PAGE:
May 20

Page 48 of a 2005 report [PDF] from the UN Office on Drugs and Crime features a remarkable table, reproduced to the right of this paragraph. (Click on the image to enlarge it.)

For each department (province) of Colombia with coca or opium poppy cultivation, the table offers an estimate of how much international donors were planning to spend on alternative development programs between 1999 and 2007.

Between 1999 and 2006, the UNODC tells us [PDF, page 97], the United States funded the aerial herbicide fumigation of 135,265 hectares (334,247 acres) of territory in Guaviare department. This made Guaviare the third-most sprayed of Colombia’s 32 departments.

But when it comes to alternative-development aid, Guaviare is in 21st place on the table at right, with only US$500,000 in assistance between 1999 and 2007. That’s about US$3.50 for every hectare sprayed, one of the lowest proportions in the country.

This all stick, no carrot approach is barely changing. Except for some so far very limited counter-insurgency economic-aid programs discussed below, Guaviare has seen a host of military and counter-narcotics operations, but very little investment in governance.

Unless this changes quickly, it will be a recipe for frustration. U.S. and Colombian government money spent on counter-narcotics and anti-guerrilla offensives will continue to be money wasted.

Colombian government programs

While U.S. assistance in Guaviare continues to be minuscule, some aid to the department’s citizens has begun to flow through the Colombian government’s own budget, particularly that of the Presidency’s powerful “Social Action” agency. While visiting Guaviare in mid-April, I heard principally about three initiatives.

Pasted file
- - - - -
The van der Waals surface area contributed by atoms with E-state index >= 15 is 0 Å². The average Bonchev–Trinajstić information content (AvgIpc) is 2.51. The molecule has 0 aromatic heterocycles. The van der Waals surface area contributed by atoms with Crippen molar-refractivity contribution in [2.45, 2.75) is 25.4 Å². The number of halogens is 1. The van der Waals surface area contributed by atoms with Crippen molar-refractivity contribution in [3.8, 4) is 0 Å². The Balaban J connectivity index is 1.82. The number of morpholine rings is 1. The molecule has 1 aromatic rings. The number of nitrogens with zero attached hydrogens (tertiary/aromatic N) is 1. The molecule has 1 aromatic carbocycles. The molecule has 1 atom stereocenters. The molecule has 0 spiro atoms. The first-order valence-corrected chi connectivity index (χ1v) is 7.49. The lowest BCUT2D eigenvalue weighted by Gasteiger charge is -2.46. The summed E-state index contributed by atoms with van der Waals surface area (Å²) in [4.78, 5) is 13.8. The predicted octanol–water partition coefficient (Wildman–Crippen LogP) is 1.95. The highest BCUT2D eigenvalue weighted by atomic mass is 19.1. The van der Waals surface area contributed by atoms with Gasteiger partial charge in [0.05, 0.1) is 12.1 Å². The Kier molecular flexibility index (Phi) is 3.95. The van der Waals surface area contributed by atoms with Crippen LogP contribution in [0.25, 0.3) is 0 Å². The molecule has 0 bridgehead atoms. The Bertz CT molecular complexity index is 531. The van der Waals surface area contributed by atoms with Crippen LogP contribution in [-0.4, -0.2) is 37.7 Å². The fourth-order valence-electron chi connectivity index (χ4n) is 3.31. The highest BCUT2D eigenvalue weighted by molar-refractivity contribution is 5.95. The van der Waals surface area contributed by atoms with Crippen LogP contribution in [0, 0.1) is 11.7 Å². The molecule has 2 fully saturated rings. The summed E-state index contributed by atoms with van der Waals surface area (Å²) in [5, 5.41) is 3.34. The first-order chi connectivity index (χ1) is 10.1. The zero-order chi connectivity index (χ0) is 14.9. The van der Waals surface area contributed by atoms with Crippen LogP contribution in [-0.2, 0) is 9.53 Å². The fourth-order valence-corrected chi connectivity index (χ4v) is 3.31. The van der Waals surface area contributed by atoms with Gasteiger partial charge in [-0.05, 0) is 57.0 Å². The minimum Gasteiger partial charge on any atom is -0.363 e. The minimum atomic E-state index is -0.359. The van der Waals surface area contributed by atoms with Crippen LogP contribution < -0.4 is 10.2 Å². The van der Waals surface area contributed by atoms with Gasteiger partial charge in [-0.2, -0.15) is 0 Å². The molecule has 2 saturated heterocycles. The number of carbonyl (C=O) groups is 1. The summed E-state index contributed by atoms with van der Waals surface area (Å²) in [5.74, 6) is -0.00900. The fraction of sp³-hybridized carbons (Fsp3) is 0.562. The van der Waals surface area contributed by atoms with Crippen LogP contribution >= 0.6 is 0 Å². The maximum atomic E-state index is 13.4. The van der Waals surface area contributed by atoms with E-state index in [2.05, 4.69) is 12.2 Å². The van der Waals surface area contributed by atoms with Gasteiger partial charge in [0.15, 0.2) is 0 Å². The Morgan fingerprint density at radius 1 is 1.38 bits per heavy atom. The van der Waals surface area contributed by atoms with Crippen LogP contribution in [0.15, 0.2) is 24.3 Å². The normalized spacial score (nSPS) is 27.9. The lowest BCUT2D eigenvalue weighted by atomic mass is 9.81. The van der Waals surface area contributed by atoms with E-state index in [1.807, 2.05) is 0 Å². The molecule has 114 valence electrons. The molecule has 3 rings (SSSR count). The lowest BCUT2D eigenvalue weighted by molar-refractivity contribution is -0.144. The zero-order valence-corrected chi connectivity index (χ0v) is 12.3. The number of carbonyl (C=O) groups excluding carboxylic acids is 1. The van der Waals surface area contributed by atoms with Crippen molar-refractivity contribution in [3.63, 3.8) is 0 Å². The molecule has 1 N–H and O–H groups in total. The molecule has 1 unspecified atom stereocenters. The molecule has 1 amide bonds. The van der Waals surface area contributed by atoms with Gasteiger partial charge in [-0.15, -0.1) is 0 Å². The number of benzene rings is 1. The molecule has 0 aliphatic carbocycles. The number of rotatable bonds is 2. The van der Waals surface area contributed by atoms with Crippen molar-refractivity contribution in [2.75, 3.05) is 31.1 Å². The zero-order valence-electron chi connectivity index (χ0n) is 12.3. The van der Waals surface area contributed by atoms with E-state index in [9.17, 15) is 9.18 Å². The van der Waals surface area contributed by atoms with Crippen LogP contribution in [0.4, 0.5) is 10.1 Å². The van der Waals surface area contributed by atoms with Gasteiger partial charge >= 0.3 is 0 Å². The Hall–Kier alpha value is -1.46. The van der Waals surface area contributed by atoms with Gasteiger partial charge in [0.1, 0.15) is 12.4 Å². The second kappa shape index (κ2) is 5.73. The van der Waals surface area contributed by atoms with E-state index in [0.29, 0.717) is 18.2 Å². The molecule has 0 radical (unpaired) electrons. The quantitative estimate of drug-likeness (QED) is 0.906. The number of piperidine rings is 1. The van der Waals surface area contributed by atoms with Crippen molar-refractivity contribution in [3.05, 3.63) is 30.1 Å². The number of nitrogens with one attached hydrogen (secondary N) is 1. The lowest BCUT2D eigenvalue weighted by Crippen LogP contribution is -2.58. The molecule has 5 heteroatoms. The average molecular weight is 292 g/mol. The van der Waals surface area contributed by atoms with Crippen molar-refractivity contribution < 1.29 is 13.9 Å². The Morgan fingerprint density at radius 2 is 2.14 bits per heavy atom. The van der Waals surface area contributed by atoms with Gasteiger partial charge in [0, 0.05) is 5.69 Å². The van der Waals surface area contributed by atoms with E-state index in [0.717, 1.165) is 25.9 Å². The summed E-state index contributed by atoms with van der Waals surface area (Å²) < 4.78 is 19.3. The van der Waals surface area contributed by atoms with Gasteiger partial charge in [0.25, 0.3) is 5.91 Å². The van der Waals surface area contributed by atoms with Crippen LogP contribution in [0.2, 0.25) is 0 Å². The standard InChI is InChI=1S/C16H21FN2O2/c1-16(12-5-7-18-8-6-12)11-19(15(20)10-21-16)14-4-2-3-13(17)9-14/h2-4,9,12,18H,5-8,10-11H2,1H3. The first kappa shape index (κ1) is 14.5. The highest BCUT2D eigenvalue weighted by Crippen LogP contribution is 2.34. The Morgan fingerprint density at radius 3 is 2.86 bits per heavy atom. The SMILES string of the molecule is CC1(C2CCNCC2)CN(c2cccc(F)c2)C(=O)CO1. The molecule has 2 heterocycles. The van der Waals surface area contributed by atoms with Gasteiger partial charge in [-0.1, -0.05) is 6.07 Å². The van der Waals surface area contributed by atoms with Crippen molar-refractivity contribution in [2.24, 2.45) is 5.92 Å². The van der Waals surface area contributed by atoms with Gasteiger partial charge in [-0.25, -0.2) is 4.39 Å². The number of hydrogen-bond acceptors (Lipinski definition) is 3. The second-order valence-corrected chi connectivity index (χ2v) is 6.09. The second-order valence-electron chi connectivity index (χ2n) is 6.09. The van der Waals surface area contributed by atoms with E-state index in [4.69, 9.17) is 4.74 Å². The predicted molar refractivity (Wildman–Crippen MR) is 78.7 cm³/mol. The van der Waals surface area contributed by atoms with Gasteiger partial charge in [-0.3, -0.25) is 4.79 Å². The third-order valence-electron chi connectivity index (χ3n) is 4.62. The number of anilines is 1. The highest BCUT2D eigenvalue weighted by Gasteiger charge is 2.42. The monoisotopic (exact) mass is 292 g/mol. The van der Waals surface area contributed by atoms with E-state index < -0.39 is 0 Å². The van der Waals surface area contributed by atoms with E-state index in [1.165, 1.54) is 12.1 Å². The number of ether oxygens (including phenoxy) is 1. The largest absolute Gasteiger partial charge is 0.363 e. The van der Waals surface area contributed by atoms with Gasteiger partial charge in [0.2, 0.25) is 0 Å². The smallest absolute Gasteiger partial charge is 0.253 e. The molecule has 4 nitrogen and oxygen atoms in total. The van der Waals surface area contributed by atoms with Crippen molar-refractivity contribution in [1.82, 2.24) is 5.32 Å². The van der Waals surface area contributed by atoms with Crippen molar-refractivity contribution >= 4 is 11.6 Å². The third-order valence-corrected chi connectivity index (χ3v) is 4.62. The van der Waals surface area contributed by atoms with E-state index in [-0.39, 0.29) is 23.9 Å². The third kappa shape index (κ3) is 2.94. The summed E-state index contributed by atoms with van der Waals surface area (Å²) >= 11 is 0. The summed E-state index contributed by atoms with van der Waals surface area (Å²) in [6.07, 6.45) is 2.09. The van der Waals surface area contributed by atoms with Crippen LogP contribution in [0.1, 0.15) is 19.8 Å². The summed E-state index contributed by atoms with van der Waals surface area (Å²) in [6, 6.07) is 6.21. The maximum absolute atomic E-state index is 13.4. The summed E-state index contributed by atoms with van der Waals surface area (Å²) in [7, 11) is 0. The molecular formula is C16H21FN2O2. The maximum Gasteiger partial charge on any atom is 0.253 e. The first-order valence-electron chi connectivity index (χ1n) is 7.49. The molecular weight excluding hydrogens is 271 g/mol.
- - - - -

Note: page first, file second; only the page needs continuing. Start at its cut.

• Forest-Warden Families (Familias Guardabosques). Under this program, whose duration is only three years, selected families receive about US$265 per month simply to keep their land free of illegal crops. In exchange, the families must participate in training programs, and some get assistance starting sustainable productive projects.

The U.S. Agency for International Development (USAID) has not supported this program, which critics have argued is an assistentialist, “money for nothing” effort that leaves behind little new capacity for long-term development. Its value as a counter-insurgency effort is likely greater, as it integrates rural citizens into a paid network of people in frequent contact with state representatives, with a strong incentive to report guerrilla activity on the lands they are charged with protecting from deforestation.

The Forest-Warden Families program has mostly ended in Guaviare, after aiding about 1,000 families and 1,000 individuals. Most with whom I discussed the program in Guaviare expressed doubt about its long-term impact.

  • Families in Action (Familias en Acción). U.S. officials have expressed support for this program, a centerpiece of the Uribe government’s social investment strategy. Like the Forest-Warden Families program, Families in Action provides conditional cash subsidies. In this case, poor families with children are paid a monthly stipend to keep them in school (or, if they are below school age, to ensure that they get regular medical check-ups).

This program covers a significant portion of Guaviare’s population – about 6,100 families in a department whose population barely exceeds 100,000 people. Of those families, 3,600 are in the departmental capital municipality, San José del Guaviare.

I heard two critiques of this program. First, it requires even rural recipients to report once a month to the county seat to pick up their subsidies. Given Guaviare’s non-existent road network, this can mean a day or two of travel for some families – and the expenditure of a significant portion of the subsidy on transportation costs. Mayor’s office officials told of lines stretching for blocks on “subsidy day,” with people routinely arriving a day or more in advance to stake out a place in line, and fights breaking out when some are accused of cutting ahead.

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